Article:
In this article, I take a brief look at supporting children to identify themes in texts.
The National Curriculum asks that children in Year 5 and Year 6 identify and discuss themes and conventions in writing. But what are themes?Themes are not the plot and they are not the genre. Instead, themes are the underlying messages that exist beneath the words written on the page. They are the big ideas that the author is trying to convey to the reader. Note how I say beneath the words written on the page. Themes are not necessarily explicit and they are conveyed by writers through the words and actions of characters as they respond to the situations in which they find themselves. I’ll say it again, beneath the words on the page – it sounds a bit like read between the lines that age old phrase that we use when asking children to infer meaning. And therein lies part of the problem. Identifying the theme in writing requires inference skills and we all know how hard those are to teach.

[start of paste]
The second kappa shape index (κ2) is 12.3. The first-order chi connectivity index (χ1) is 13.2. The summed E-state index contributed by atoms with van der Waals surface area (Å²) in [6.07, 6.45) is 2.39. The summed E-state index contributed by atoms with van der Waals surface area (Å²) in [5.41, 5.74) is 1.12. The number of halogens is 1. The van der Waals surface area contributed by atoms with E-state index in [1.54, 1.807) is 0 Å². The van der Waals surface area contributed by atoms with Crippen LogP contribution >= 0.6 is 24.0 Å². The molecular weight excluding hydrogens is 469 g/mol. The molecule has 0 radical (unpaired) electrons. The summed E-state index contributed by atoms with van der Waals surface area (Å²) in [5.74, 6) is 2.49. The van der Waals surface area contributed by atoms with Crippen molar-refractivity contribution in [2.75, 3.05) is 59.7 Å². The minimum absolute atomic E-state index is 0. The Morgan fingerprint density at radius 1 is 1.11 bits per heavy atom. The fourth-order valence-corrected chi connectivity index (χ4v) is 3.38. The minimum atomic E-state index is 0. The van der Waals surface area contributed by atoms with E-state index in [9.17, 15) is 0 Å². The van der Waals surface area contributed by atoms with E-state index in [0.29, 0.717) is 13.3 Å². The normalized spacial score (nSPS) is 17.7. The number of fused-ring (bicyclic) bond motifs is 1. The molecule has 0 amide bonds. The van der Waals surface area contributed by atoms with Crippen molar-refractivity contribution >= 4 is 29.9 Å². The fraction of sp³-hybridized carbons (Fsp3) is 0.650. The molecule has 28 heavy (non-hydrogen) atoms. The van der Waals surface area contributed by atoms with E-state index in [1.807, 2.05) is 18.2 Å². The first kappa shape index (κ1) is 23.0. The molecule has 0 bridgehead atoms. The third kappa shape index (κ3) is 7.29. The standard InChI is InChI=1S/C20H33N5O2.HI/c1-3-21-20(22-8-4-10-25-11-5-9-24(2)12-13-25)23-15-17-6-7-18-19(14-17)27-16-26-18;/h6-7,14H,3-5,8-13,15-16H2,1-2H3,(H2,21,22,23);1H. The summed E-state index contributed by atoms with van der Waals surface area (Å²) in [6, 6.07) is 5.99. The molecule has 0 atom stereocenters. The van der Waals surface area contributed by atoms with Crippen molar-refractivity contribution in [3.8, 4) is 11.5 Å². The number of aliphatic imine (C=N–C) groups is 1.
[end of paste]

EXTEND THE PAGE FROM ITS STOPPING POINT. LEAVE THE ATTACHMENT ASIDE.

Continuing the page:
Some popular themes in children’s literature are friendship, determination and bravery. These are big ideas and ones inherently bound in notions of emotional intelligence. They are ideas that require an emotional lexicon; something that so many children struggle to access. So how can we help? Certainly, we need to talk about the themes in the books we read and encourage children to identify them. Simply asking, “What’s the theme in this book?” is unlikely to reveal much joy. However, providing children with a range of common themes and asking if any are present in a text is likely to be more successful. Our Primary English Theme Tokens have been produced for just this purpose. These are a collection of common themes in children’s literature for children to colour in and then discuss with friends. There are also spaces for children to add themes they may have identified that are not included in the resource.